In certain embodiments, the controller controls all of the activities of the apparatus. The system controller executes system control software including sets of instructions for controlling the timing, mixture of gases, gas injection rate, chamber pressure, chamber temperature, substrate temperature, UV power levels, UV cooling gas and flow, remote plasma clean, and other parameters of a particular process. Other computer programs stored on memory devices associated with the controller may be employed in some embodiments.

Typically there will be a user interface associated with controller 521. The user interface may include a display screen, graphical software displays of the apparatus and/or process conditions, and user input devices such as pointing devices, keyboards, touch screens, microphones, etc.

The computer program code for controlling the UV cure and calibration processes can be written in any conventional computer readable programming language: for example, assembly language, C, C++, Pascal, Fortran or others. Compiled object code or script is executed by the processor to perform the tasks identified in the program.

The controller parameters relate to process conditions such as, for example, UV power, UV cooling gas and flow rate, process duration, process gas composition and flow rates, temperature, pressure, and substrate temperature. These parameters are provided by the user in the form of a recipe, and may be entered utilizing the user interface. The controller parameters that relate to calibration conditions may also be entered utilizing the user interface, such as the duration of exposure, the UV power setting for measurement, and location of the calibration substrate. Additional parameters may be entered during setup or installation of the UV detector assembly, such as conversion formula of the UV detector output to UV intensity, deviation threshold for bulb replacement and window cleaning, and whether UV intensities at specific wavelengths are to be determined. These additional parameters may be changed from time to time during system maintenance.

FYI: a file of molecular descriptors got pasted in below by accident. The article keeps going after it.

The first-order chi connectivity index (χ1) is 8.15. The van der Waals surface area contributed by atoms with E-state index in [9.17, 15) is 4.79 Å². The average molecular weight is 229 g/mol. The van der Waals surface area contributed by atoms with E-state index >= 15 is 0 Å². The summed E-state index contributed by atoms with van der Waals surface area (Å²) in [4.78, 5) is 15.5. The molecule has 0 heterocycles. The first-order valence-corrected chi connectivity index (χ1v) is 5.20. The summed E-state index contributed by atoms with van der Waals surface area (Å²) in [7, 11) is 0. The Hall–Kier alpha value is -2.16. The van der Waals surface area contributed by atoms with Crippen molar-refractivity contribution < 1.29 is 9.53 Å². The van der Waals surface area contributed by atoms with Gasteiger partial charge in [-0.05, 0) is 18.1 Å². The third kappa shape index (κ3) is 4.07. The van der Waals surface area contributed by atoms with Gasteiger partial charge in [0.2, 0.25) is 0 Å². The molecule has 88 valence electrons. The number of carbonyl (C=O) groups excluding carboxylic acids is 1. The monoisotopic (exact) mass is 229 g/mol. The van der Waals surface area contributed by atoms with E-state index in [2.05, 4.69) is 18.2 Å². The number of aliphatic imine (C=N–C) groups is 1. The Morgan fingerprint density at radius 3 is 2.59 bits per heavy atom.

Signals for monitoring the process may be provided by analog and/or digital input connections of the system controller. The signals for controlling the process are output on the analog and digital output connections of the UV cure apparatus.

The system software may be designed or configured in many different ways. For example, various chamber component subroutines or control objects may be written to control operation of the chamber components necessary to carry out the inventive UV intensity measurement and calibration processes. Examples of programs or sections of programs for this purpose include substrate positioning code, process gas control code, pressure control code, heater control code, and UV lamp control code.